Researcher, Designer
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Academic Research

 I am currently a PhD Candidate in Information Science (HCI) as part of the  Social Technologies Lab  at  Cornell Tech , the New York City technology-focused branch of Cornell University. I am also the Specialization Project Coordinator for the Master's Degree Programs in  Connective Media  and  Health Tech . These are a few of the research projects I've worked on and presented at CHI and CSCW:

I am currently a PhD Candidate in Information Science (HCI) as part of the Social Technologies Lab at Cornell Tech, the New York City technology-focused branch of Cornell University. I am also the Specialization Project Coordinator for the Master's Degree Programs in Connective Media and Health Tech. These are a few of the research projects I've worked on and presented at CHI and CSCW:

TAMIES (Technology Acceptance Model for Indirect Exchange Systems)

TAMIES (Technology Acceptance Model for Indirect Exchange Systems)

Peer-to-peer indirect exchange services, such as Peerby and NeighborGoods, have not been as widely adopted as direct exchange systems, such as Uber and Airbnb. Building upon the results of interviews with 37 residents of New York City, a survey with 195 respondents, previous technology acceptance models, critical mass theory, and prior research on peer economies, we propose a technology acceptance model for indirect exchange systems that includes generalized trust and ease of coordination.

  A recent mobile dating application, happn, adds a temporal dimension to location-based dating, showing users the number of times and recent overlap that they crossed path with each other. We conducted qualitative interviews with 15 happn users and discuss the findings in the context of Uncertainty Reduction Theory. The warranting power of the device driven location data was accepted as valuable and generated little concern about misrepresentation. Our findings suggest the potential for utilizing location data outside of the domain of online dating.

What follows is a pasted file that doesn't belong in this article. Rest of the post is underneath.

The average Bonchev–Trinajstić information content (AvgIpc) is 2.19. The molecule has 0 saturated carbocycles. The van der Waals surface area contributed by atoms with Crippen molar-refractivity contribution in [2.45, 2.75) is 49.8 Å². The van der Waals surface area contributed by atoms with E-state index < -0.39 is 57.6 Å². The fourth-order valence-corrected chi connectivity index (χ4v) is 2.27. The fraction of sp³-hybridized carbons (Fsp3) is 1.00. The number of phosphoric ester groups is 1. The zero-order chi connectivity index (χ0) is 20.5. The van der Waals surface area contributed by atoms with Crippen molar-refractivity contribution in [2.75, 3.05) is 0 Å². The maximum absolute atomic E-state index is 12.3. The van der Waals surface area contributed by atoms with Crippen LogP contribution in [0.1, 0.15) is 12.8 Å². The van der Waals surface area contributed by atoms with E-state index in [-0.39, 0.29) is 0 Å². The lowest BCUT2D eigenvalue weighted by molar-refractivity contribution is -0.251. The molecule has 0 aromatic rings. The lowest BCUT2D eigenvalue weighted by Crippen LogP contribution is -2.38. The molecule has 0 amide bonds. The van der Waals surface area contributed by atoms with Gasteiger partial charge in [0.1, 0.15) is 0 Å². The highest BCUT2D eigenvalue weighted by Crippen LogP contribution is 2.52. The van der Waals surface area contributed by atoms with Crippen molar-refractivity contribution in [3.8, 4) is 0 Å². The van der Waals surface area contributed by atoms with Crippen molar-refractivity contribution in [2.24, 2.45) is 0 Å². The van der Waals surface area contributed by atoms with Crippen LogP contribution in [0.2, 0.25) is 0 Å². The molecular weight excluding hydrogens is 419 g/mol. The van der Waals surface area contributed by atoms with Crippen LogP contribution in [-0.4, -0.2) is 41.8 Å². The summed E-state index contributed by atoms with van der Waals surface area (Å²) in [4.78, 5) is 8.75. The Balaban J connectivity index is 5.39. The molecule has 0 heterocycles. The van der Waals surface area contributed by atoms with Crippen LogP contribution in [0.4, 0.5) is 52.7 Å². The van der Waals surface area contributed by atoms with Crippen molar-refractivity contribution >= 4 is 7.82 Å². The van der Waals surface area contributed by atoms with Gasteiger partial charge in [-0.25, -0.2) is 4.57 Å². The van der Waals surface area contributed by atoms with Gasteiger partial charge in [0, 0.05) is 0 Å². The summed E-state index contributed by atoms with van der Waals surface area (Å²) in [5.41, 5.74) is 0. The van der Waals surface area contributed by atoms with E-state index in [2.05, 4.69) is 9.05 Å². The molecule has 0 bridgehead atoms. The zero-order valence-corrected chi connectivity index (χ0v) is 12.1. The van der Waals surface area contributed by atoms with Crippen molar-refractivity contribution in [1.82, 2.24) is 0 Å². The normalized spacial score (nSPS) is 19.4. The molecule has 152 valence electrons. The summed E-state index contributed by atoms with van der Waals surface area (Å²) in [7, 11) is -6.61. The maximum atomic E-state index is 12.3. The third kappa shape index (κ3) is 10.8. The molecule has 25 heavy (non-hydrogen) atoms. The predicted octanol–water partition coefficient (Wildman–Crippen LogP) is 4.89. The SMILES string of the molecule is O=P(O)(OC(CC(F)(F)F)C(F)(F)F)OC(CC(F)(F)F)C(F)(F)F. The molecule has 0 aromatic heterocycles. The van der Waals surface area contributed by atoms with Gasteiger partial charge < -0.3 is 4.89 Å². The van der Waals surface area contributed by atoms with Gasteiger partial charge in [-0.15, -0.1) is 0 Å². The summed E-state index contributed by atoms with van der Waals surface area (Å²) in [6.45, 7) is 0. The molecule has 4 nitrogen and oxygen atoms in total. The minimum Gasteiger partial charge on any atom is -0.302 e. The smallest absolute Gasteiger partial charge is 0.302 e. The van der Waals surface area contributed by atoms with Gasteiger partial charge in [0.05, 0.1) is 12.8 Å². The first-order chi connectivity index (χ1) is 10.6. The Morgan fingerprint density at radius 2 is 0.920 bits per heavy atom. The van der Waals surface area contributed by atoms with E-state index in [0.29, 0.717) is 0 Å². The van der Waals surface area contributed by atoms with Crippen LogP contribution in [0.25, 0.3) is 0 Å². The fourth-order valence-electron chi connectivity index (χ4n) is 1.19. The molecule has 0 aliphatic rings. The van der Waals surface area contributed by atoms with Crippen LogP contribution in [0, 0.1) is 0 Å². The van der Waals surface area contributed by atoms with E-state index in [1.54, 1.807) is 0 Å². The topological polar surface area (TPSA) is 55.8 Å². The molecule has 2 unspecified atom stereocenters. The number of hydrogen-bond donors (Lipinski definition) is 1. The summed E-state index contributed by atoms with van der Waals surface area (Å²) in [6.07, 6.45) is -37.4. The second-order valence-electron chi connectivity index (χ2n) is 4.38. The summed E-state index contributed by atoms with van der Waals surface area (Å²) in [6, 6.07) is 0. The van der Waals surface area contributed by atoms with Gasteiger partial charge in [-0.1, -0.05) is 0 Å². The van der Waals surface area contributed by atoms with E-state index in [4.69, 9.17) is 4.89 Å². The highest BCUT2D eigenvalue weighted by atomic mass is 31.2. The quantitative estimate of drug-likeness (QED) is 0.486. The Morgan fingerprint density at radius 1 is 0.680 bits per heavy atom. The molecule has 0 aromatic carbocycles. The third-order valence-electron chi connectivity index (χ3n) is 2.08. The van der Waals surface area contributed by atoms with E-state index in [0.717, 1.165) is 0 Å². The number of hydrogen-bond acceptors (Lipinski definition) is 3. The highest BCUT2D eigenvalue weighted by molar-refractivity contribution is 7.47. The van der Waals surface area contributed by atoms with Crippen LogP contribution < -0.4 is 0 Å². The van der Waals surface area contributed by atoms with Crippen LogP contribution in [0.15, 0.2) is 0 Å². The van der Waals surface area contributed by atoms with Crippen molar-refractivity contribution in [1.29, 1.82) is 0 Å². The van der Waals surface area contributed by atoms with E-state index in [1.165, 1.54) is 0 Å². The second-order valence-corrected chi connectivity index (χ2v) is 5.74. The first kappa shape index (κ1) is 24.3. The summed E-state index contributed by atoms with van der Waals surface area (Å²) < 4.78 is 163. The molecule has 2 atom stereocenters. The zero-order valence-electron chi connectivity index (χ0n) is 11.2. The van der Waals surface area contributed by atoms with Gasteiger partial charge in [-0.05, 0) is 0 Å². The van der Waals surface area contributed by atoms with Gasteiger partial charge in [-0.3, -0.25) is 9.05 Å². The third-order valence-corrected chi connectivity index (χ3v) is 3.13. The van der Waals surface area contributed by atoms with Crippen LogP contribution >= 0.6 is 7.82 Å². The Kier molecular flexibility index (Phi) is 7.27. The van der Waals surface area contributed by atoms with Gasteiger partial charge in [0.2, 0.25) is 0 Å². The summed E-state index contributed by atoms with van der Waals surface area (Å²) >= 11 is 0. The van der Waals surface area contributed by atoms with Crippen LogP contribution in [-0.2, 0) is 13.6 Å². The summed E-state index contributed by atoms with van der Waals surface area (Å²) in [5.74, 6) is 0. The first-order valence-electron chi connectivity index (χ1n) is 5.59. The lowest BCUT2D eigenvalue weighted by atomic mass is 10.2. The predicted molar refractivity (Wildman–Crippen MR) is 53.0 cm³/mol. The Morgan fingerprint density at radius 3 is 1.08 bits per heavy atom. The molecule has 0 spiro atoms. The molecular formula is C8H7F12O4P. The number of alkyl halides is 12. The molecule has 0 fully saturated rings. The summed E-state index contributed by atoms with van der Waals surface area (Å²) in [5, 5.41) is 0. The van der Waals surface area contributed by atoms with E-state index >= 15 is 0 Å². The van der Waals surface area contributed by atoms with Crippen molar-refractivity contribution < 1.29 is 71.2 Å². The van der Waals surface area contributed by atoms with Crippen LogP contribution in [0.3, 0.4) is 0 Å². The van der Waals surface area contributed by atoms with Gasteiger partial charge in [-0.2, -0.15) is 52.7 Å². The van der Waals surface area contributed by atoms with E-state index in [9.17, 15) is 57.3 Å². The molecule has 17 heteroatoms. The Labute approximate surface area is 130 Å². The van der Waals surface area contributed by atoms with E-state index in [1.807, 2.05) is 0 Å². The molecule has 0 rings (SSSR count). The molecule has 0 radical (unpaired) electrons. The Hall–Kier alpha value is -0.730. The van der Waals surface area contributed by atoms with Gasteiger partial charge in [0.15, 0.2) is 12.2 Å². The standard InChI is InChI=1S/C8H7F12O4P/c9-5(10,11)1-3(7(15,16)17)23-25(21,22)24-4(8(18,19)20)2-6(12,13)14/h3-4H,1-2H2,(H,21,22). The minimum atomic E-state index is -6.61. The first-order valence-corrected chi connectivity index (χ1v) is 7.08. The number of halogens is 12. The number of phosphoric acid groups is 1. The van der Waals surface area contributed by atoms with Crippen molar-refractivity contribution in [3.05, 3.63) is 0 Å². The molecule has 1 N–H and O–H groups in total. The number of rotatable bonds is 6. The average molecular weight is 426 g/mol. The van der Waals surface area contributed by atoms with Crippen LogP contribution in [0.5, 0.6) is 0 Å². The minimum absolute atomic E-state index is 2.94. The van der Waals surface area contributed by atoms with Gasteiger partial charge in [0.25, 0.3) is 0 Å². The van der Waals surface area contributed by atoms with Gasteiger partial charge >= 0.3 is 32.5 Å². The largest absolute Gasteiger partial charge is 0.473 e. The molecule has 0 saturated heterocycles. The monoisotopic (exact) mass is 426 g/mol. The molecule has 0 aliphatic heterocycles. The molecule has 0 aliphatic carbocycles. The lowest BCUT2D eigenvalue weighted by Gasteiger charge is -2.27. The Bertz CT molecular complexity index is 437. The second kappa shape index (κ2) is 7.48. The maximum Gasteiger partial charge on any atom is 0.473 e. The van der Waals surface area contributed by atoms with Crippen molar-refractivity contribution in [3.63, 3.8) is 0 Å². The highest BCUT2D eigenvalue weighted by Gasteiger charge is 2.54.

A recent mobile dating application, happn, adds a temporal dimension to location-based dating, showing users the number of times and recent overlap that they crossed path with each other. We conducted qualitative interviews with 15 happn users and discuss the findings in the context of Uncertainty Reduction Theory. The warranting power of the device driven location data was accepted as valuable and generated little concern about misrepresentation. Our findings suggest the potential for utilizing location data outside of the domain of online dating.